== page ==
Joan Smith: Let's keep the ambassadors' wives out of it

These women are now in the awkward position of trading on their husbands

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Being the wife of a dictator is, I imagine, pretty much like being married to a mafia boss. Everyone's a bit scared of you, wondering what you might say to your husband, but I doubt whether you have a great deal of power. Then there's the thing you don't talk about, all the nastiness that went on in Libya last year and ended so badly for the poor Gaddafis. You don't want to wind up dead or in exile, so why would you listen to a couple of women who seem to think you should stop your husband blowing the country to bits?

"Speak out now, for the sake your people," these strangers implore in a video. Their husbands are senior diplomats at the United Nations and they want to talk to you, Asma al-Assad, woman-to-woman.

"Asma," they plead. "When you kiss your own children goodnight, another mother will find the place next to her empty." It's heart-rending stuff, full of images of dead and injured children – and wrong-headed on so many levels that it's hard to know where to begin.

First, the inhabitants of Syria aren't Mrs Assad's people. She's actually a British citizen and in any case her husband's family imposed itself on the country by force. They've tortured and murdered people for decades but Mrs Assad was relaxed about marrying into the dynasty. "What happened to you, Asma?" is the silliest question in the video, given the absence of any evidence that she cares about human rights or democracy.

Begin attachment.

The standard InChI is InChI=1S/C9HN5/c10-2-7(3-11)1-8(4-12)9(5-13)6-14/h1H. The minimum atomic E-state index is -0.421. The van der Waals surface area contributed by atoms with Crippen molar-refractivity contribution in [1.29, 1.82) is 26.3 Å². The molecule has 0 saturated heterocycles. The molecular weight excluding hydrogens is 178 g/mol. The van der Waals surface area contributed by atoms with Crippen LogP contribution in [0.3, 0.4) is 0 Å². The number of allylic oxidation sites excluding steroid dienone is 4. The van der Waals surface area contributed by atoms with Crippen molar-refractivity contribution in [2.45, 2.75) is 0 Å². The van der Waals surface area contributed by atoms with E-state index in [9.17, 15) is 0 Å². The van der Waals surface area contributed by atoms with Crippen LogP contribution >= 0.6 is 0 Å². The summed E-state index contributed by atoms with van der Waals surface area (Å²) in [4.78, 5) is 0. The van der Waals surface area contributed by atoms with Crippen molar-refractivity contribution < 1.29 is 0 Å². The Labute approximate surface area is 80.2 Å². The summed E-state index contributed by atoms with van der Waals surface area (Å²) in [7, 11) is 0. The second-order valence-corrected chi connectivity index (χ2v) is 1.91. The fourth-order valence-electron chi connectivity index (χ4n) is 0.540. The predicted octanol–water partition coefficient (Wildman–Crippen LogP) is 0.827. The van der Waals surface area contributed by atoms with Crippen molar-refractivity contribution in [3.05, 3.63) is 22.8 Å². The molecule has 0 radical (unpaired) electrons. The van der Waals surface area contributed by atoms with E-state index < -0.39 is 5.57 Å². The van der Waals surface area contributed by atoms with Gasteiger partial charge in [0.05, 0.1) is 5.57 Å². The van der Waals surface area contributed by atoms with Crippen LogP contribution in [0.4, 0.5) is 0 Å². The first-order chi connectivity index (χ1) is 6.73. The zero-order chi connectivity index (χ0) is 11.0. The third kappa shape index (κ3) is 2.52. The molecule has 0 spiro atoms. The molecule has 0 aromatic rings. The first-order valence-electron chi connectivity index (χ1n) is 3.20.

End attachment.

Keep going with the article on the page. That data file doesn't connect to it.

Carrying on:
And while I'm sure that Sheila Lyall Grant and Huberta von Voss-Wittig mean well, I don't think that the wives of the British and German ambassadors to the UN have (or should expect) any special standing in this matter. Their video wouldn't have got anything like as much attention if their spouses were plumbers, which puts them in the awkward situation of appearing to trade on their husbands' positions. As it happens, I agree with them about the horrors taking place in Syria. But where do we draw the line? Would it be acceptable for an ambassador's spouse to make a video supporting Mitt Romney? Or start a petition demanding the arrest of a democratically-elected politician for alleged war crimes?

But the most annoying aspect of the video is its sentimentality about women. It's in a similar emotional register to Kony2012, the film which deluded millions of people into thinking they could "stop" an African warlord. Its most egregious fault is an assumption that women can just get together and sort these things out.

Everyone has a responsibility to behave humanely, regardless of gender. Until the conflict began, Mrs Assad was quite happy to present herself as the glamorous face of the regime. She may be a wife and mother, but I've no reason to think she's any nicer than her ghastly husband.

www.politicalblonde.com

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